"Driven by amazing characters, this is definitely an epic fantasy in the making. Sit back, relax and travel to the world called Dirt. Well-written, fabulous dialogue, inspiring and creatively mesmerizing, C.C. Hogan is creating a strong platform for more in this epic series." - Tome Tender

Guest post by Be-Elin:

Be-Elin (bay-AY-lin) is one of the dragons from Ponack in the Sand Hills of Bind.

Growing up in Ponack

Be-Elin, one of the Draig yr Anialr, desert dragons, gives a small insight into life as a young dragon in the mountain town of Ponack.

When young, I was very aware that those of us in Ponack, in the far north-east of the continent of Bind, lived a very different life to many dragons across Dirt. Relationships between dragons and humans had slowly declined over several thousand years and most communities had little to do with each other. Many villages of Draig Mynyth Coh, Red Mountain Dragons, had isolated themselves completely. Not us in Ponack.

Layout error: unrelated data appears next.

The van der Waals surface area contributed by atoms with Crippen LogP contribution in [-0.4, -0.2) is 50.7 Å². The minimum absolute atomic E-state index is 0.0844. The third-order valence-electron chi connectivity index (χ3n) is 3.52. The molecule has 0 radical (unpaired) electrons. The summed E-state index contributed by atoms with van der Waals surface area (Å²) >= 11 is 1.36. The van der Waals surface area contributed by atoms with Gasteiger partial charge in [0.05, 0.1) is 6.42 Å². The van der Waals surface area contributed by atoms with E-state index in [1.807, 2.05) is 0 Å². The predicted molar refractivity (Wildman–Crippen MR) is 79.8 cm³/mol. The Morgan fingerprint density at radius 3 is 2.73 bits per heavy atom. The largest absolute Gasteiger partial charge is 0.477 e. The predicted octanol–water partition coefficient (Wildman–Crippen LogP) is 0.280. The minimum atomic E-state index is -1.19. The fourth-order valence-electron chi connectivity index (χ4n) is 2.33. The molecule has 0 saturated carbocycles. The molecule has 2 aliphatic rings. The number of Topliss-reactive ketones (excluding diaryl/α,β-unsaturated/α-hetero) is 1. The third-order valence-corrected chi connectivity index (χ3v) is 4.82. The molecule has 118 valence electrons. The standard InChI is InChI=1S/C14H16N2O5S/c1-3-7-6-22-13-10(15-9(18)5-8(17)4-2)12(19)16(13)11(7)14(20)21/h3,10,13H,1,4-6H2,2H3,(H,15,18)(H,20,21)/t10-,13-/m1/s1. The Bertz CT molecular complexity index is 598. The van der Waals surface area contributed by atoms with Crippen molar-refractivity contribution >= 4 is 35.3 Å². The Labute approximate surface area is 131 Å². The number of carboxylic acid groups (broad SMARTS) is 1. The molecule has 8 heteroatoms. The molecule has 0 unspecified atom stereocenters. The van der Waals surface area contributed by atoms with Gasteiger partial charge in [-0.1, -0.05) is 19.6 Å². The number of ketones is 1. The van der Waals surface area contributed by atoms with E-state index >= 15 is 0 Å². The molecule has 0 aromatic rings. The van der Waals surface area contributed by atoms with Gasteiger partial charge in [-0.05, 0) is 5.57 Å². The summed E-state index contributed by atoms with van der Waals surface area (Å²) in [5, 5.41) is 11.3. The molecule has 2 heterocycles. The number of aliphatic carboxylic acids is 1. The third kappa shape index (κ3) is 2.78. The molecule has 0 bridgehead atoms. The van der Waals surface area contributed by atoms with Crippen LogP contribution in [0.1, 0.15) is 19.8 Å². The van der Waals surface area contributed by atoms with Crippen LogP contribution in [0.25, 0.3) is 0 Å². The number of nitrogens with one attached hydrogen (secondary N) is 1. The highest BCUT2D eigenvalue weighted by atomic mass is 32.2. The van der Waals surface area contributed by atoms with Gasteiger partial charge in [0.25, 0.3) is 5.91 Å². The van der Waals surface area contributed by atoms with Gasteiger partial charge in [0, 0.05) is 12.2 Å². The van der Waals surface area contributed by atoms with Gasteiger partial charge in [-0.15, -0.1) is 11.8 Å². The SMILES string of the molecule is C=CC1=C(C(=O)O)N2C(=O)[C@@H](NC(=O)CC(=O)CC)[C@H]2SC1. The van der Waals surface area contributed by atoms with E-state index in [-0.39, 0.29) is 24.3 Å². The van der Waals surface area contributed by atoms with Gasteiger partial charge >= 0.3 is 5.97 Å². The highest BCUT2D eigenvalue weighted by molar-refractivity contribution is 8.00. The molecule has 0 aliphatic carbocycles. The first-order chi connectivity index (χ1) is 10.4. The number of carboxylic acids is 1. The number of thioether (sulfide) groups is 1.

I should describe my hometown, for it is unusual. The entire eastern third of the vast continent of Bind is an arid region of desert known as the Eastern Plains where rain is a very infrequent visitor. Unlike the rest of the continent, there are no defined countries, as such, but just autonomous communities who are often not very friendly to each other.

Ponack was built on the side of Mount To-Pon in an area called The Sand Hills which sits in the far north. Though still painfully dry much of the year, The Sand Hills is served by several small rivers flowing down from the North Hoar Ridge and is home to many tiny villages of both humans and dragons. Being one of the most northerly regions of Dirt, it can be very cold, especially in the winter, but the warm winds that blow in from the Missing Sea take away the worst of the chill, which is a relief.